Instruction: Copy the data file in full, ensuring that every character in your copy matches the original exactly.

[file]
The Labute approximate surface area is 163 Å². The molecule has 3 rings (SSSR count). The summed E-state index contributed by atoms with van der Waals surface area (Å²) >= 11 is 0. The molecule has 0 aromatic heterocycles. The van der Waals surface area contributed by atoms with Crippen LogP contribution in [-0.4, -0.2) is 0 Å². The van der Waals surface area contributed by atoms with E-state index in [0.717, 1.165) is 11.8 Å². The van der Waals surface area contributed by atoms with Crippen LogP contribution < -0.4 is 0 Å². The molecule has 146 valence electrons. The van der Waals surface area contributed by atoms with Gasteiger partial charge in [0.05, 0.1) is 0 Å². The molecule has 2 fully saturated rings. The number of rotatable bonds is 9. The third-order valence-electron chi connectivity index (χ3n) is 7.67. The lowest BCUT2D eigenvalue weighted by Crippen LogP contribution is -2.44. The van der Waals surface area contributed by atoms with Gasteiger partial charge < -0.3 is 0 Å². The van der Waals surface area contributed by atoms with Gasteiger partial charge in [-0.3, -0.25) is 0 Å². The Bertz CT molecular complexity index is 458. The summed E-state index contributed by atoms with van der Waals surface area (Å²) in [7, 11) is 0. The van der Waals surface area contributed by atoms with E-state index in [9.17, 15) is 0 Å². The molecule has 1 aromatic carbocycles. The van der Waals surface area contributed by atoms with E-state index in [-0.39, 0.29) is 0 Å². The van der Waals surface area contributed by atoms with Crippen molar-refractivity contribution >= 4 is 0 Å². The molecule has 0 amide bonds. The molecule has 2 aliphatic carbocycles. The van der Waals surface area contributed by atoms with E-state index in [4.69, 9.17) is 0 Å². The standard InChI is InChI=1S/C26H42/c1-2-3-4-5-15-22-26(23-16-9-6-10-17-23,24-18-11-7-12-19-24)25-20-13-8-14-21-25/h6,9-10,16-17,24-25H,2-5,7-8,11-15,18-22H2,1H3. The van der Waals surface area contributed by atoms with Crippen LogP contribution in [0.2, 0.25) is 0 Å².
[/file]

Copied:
The Labute approximate surface area is 163 Å². The molecule has 3 rings (SSSR count). The summed E-state index contributed by atoms with van der Waals surface area (Å²) >= 11 is 0. The molecule has 0 aromatic heterocycles. The van der Waals surface area contributed by atoms with Crippen LogP contribution in [-0.4, -0.2) is 0 Å². The van der Waals surface area contributed by atoms with E-state index in [0.717, 1.165) is 11.8 Å². The van der Waals surface area contributed by atoms with Crippen LogP contribution < -0.4 is 0 Å². The molecule has 146 valence electrons. The van der Waals surface area contributed by atoms with Gasteiger partial charge in [0.05, 0.1) is 0 Å². The molecule has 2 fully saturated rings. The number of rotatable bonds is 9. The third-order valence-electron chi connectivity index (χ3n) is 7.67. The lowest BCUT2D eigenvalue weighted by Crippen LogP contribution is -2.44. The van der Waals surface area contributed by atoms with Gasteiger partial charge < -0.3 is 0 Å². The van der Waals surface area contributed by atoms with Gasteiger partial charge in [-0.3, -0.25) is 0 Å². The Bertz CT molecular complexity index is 458. The summed E-state index contributed by atoms with van der Waals surface area (Å²) in [7, 11) is 0. The van der Waals surface area contributed by atoms with E-state index in [9.17, 15) is 0 Å². The molecule has 1 aromatic carbocycles. The van der Waals surface area contributed by atoms with E-state index in [-0.39, 0.29) is 0 Å². The van der Waals surface area contributed by atoms with Crippen molar-refractivity contribution >= 4 is 0 Å². The molecule has 0 amide bonds. The molecule has 2 aliphatic carbocycles. The van der Waals surface area contributed by atoms with E-state index in [4.69, 9.17) is 0 Å². The standard InChI is InChI=1S/C26H42/c1-2-3-4-5-15-22-26(23-16-9-6-10-17-23,24-18-11-7-12-19-24)25-20-13-8-14-21-25/h6,9-10,16-17,24-25H,2-5,7-8,11-15,18-22H2,1H3. The van der Waals surface area contributed by atoms with Crippen LogP contribution in [0.2, 0.25) is 0 Å².